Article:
Making Small Business a Big Deal at the G20

May 29, 2013

By Sarah Montgomery & Tina Chang


Small Businesses in Sierra Leone

To Mariamata Sbangara, struggling to sell groceries on the streets of Kenema, Sierra Leone, the world’s “premier economic forum” must seem a world away.

But there are good reasons for President Putin and his G20 colleagues to put small businesses such as Mairamata’s front and centre of the agenda for their St Petersburg summit this September.

At this Summit the G20 will revisit its agenda on supporting the economic development of low income countries, as the Seoul action plan expires. Improving the focus on small businesses within this work plan would do a lot to improve the development impact of the G20. For example, the G20 has paid a lot of attention to infrastructure – a key constraint to most small businesses in poor countries. In recent research that we have conducted in 12 developing countries, access to markets due to poor infrastructure provision is a major barrier. In Kenya one livestock business owner reported that getting customers could be a problem for him as ‘sometimes customers are unable to reach markets due to bad roads.”. In Mondul Kiri, Cambodia a rice farmer reported that “the road to our community is bad and so the rice collectors don’t want to come to buy from us.” The message from small enterprises was clear; you cannot be successful if you cannot get goods to market. (more…)

Will women always be a bit on the side for the World Bank?

November 23, 2011

At the London launch of the World Bank’s latest report on gender today, one of its contributors praised the report as being a departure from previous “just add women and stir” approaches to gender in development policy and practice.

 There is much to be welcomed in the new report, in particular recognising the importance of the economic empowerment of women and tackling the barriers in formal, informal, economic and social institutions that can prevent it.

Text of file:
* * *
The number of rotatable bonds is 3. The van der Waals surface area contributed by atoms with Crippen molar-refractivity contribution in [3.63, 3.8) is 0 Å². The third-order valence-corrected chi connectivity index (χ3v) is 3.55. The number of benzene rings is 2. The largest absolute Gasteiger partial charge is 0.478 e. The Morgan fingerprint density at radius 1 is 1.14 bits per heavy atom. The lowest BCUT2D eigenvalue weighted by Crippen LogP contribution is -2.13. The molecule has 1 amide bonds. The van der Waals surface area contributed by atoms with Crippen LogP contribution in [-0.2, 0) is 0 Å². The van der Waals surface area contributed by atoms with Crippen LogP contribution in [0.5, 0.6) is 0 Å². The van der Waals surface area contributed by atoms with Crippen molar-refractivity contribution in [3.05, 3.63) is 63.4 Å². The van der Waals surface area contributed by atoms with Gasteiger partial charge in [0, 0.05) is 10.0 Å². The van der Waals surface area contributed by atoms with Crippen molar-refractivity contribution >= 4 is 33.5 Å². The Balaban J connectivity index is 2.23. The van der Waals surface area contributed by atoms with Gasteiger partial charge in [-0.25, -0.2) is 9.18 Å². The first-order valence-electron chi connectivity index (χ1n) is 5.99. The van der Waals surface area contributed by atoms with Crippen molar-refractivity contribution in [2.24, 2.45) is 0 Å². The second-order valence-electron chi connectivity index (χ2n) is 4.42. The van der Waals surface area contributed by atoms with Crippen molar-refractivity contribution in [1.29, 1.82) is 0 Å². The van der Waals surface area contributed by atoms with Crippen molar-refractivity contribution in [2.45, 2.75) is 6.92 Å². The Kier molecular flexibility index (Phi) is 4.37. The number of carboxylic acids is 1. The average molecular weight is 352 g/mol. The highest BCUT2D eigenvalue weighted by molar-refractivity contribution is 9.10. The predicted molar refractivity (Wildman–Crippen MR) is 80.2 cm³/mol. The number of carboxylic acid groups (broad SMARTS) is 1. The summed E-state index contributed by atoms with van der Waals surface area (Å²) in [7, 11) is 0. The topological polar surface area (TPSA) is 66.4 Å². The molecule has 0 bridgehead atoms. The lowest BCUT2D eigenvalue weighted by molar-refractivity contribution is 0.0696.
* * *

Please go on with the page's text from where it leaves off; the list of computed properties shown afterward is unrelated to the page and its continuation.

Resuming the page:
But the report is short on action – a challenge that needs to be picked up by Bank staff, member countries and civil society to make sure that the good analysis gets put into practice.

As the title of this blog suggests, this doesn’t mean just doing a few extra things to help women, but instead truly shifting thinking, policy, practice and the incentives, measurements and targets that guide policies and reforms.

A good example of a case for reform are the Doing Business rankings of the World Bank. Back in 2008, these were criticized as being gender-blind. A lack of data and methodological limitations of constructing the rankings have meant that three years on, they remain that way – although we now have a side report on business women and the law. It doesn’t receive a fraction of the marketing support, media attention or policy influence that the main rankings do. Despite making up a significant majority of small-scale entrepreneurs in poor countries, women remain a bit on the side.

Does it matter if we are doing both sets of things – the ones for women and the ones for the “mainstream” business community? The answer lies in opportunity costs, an issue raised by one of the commentators at today’s launch.

This year’s gender report lays out a raft of things that should be done to help women become more successful in their economic life – they are only marginally touched upon by the Doing Business rankings. If the profile of these essential reforms is sidelined by gender-blind, conventional economic policy tools like the doing business rankings, governments simply cannot do their best – either for women or the economy at large – with the limited financial and human resources at their disposal.

OECD Better Life Index: Counting what’s measured or measuring what counts?

May 24, 2011

Today the OECD launched its better life index – a big leap forward in measuring progress and a move on from GDP for those fortunate enough to live in OECD countries. OECD citizens can use it to  focus their governments on improving their well-being, not just inflating growth figures.

And to its credit, the OECD is taking its index on the road. But one of the biggest problems for GDP in developing countries is who is left out. The economic activities of most poor people – subsistence farmers and small informal enterprises do not count towards GDP. This has led to them being marginalised in economic development and private sector strategies – their contribution to these quite simply did not count.